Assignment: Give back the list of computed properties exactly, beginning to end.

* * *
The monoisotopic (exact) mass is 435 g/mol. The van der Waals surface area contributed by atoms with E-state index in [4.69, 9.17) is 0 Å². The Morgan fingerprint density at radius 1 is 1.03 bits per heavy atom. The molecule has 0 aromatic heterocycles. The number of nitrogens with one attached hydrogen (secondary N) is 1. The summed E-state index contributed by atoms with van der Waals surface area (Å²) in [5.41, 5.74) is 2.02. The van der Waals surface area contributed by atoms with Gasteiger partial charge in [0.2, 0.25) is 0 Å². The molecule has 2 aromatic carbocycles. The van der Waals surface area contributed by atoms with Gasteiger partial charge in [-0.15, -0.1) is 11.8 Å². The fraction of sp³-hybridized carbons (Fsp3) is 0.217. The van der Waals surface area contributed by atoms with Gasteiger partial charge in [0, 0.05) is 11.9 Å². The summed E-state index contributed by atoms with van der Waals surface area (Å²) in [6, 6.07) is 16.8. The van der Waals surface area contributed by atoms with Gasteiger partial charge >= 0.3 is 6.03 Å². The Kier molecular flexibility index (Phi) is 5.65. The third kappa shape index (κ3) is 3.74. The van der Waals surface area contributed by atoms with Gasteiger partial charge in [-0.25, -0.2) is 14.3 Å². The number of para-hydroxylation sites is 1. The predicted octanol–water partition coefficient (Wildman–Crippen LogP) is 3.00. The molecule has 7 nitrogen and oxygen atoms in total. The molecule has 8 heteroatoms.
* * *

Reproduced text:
The monoisotopic (exact) mass is 435 g/mol. The van der Waals surface area contributed by atoms with E-state index in [4.69, 9.17) is 0 Å². The Morgan fingerprint density at radius 1 is 1.03 bits per heavy atom. The molecule has 0 aromatic heterocycles. The number of nitrogens with one attached hydrogen (secondary N) is 1. The summed E-state index contributed by atoms with van der Waals surface area (Å²) in [5.41, 5.74) is 2.02. The van der Waals surface area contributed by atoms with Gasteiger partial charge in [0.2, 0.25) is 0 Å². The molecule has 2 aromatic carbocycles. The van der Waals surface area contributed by atoms with Gasteiger partial charge in [-0.15, -0.1) is 11.8 Å². The fraction of sp³-hybridized carbons (Fsp3) is 0.217. The van der Waals surface area contributed by atoms with Gasteiger partial charge in [0, 0.05) is 11.9 Å². The summed E-state index contributed by atoms with van der Waals surface area (Å²) in [6, 6.07) is 16.8. The van der Waals surface area contributed by atoms with Gasteiger partial charge >= 0.3 is 6.03 Å². The Kier molecular flexibility index (Phi) is 5.65. The third kappa shape index (κ3) is 3.74. The van der Waals surface area contributed by atoms with Gasteiger partial charge in [-0.25, -0.2) is 14.3 Å². The number of para-hydroxylation sites is 1. The predicted octanol–water partition coefficient (Wildman–Crippen LogP) is 3.00. The molecule has 7 nitrogen and oxygen atoms in total. The molecule has 8 heteroatoms.